DMS Colloquium: Dr. Feng Bao

Jan 26, 2018 04:00 PM

Speaker: Dr. Feng Bao, University of Tennessee at Chattanooga

Title: Backward SDE Methods for Nonlinear Filtering Problems

Abstract: We consider a dynamical system modeled by a stochastic differential equation with observational data available for the functional of the system state.  The goal of the nonlinear filtering problem is to find the best estimate of the state of the dynamical system based on the observation. Some well-known approaches include extended Kalman filter, particle filter, and Zakai filter. In this presentation, we shall present a new nonlinear filtering method, named the backward SDE filter.  The backward SDE filter has the accuracy advantage of continuous filters such as the Zakai filter. In the meantime, it has the same sampling flexibility of discrete filters such as the particle filter.  Both theoretical results and numerical experiments will be presented.


DMS Colloquium: Dr. Songling Shan

Jan 29, 2018 04:00 PM

Speaker: Dr. Songling Shan, Vanderbilt University

Title: Chvátal's Toughness Conjecture and Related Problems

Abstract: Introduced by Chvátal in 1973, toughness is a measure of graph connectivity and "resilience'' under removal of vertices. It is well known that every cycle is 1-tough. Conversely, Chvátal conjectured that there is a constant $t_0$ such that every $t_0$-tough graph contains a Hamiltonian cycle (Chvátal's Toughness Conjecture). The construction of Bauer, Broersma, and Veldman in 2000 shows that $t_0$ should be at least $\frac{9}{4}$ if exists.  In this talk, I will survey  progress toward  Chvátal's Toughness Conjecture and results about toughness conditions that guarantee the existence of more general spanning structures in a graph.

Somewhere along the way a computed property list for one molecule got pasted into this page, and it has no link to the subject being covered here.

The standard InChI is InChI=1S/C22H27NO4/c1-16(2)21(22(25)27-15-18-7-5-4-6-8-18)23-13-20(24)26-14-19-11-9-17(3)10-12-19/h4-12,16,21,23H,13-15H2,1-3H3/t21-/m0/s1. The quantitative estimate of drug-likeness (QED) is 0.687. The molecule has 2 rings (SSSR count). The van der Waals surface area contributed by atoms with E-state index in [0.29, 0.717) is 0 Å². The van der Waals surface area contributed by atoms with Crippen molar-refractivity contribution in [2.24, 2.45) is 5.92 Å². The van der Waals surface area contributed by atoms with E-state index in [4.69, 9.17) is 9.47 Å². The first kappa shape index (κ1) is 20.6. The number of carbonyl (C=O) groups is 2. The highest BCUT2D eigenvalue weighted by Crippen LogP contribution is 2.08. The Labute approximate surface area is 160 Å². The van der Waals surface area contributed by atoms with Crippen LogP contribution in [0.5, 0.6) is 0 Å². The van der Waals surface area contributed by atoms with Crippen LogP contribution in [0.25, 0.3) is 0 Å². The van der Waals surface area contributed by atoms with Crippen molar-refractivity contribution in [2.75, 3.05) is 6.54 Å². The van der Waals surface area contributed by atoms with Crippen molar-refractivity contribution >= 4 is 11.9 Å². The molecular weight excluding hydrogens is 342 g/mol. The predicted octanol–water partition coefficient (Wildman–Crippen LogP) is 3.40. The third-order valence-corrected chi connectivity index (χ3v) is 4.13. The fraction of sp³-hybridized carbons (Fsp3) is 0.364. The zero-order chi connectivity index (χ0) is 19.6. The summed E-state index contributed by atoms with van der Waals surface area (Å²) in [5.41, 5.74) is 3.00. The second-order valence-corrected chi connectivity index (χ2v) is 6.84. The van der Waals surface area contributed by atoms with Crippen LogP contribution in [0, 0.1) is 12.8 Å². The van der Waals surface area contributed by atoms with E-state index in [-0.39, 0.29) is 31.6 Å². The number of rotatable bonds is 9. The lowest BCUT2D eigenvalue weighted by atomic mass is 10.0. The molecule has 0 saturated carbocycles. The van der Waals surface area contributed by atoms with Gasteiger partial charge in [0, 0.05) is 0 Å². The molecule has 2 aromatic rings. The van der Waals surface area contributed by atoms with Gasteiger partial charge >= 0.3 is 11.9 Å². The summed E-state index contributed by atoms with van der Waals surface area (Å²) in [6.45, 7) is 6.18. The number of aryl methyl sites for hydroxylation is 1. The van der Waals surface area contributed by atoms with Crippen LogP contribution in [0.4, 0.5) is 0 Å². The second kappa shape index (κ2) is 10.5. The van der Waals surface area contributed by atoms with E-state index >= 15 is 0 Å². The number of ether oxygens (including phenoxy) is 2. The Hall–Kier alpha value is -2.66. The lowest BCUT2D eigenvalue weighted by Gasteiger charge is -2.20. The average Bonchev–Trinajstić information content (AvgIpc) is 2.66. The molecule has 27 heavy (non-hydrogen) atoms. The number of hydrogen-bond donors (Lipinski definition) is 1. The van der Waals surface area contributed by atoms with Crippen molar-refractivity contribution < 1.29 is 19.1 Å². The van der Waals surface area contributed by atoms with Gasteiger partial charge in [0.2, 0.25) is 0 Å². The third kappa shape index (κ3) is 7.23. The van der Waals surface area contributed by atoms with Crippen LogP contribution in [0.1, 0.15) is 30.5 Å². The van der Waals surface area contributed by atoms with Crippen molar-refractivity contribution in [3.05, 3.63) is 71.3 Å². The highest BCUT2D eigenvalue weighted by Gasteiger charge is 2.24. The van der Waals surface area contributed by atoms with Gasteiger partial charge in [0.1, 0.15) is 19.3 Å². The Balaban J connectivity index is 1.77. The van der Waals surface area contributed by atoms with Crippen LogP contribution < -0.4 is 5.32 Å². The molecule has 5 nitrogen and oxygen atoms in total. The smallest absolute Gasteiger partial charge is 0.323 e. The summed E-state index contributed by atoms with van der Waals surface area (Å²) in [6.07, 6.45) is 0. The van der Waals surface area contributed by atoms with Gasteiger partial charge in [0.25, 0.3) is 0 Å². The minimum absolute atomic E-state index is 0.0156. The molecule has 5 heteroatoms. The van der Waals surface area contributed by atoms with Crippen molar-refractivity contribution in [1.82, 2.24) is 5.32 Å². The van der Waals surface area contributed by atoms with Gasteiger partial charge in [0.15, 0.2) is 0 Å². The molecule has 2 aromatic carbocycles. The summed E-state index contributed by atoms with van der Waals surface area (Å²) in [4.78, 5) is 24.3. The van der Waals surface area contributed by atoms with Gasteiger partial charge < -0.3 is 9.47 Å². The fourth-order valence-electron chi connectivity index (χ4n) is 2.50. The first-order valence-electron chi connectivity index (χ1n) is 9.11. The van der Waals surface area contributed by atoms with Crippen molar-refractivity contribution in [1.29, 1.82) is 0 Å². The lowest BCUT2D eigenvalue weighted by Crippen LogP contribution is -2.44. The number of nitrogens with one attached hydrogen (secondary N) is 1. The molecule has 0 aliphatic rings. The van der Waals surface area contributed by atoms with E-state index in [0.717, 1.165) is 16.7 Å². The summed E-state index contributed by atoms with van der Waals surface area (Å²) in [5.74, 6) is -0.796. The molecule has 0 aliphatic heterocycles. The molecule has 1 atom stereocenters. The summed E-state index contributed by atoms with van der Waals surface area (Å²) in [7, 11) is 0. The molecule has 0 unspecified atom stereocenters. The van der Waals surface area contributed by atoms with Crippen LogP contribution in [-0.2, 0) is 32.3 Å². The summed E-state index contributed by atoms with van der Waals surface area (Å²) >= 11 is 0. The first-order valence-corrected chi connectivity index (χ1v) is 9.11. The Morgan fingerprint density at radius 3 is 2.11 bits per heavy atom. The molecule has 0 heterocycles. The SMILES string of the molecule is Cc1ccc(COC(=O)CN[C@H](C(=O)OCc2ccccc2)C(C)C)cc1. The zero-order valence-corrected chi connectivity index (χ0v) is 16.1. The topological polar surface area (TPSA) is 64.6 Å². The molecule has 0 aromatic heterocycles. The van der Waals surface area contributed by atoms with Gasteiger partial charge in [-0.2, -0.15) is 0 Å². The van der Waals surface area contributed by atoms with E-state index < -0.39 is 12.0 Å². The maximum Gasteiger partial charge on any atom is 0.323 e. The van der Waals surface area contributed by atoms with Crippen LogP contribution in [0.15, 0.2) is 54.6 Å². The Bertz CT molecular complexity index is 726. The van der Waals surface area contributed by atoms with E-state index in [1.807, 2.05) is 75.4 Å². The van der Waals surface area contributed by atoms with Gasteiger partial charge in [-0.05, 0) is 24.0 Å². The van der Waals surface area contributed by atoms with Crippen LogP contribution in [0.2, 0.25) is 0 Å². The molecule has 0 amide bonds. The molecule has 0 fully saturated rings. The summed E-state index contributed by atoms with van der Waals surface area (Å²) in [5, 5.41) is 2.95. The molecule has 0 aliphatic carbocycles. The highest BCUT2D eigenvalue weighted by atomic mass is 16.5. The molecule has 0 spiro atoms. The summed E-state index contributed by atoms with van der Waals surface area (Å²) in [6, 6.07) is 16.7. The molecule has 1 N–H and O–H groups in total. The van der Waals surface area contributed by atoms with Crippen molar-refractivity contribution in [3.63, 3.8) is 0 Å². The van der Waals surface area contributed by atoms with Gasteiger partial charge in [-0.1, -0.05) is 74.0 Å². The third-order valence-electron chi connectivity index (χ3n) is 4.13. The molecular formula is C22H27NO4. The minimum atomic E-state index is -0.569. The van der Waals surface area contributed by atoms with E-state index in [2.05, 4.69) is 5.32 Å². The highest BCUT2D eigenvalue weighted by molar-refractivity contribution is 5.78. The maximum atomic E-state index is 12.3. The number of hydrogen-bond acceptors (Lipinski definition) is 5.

DMS Colloquium: Dr. Gregory Puleo

Jan 31, 2018 04:00 PM

Speaker: Dr. Gregory Puleo, Auburn University

Title: Edge Coloring of Graphs: Problems and Applications

Abstract: A fundamental result in edge coloring is Vizing's Theorem, which states that every graph can be properly edge-colored using $\Delta(G) + 1$ colors, where $\Delta(G)$ is the maximum degree of $G$. We present two strengthenings of Vizing's Theorem, and discuss some applications to other problems within graph theory.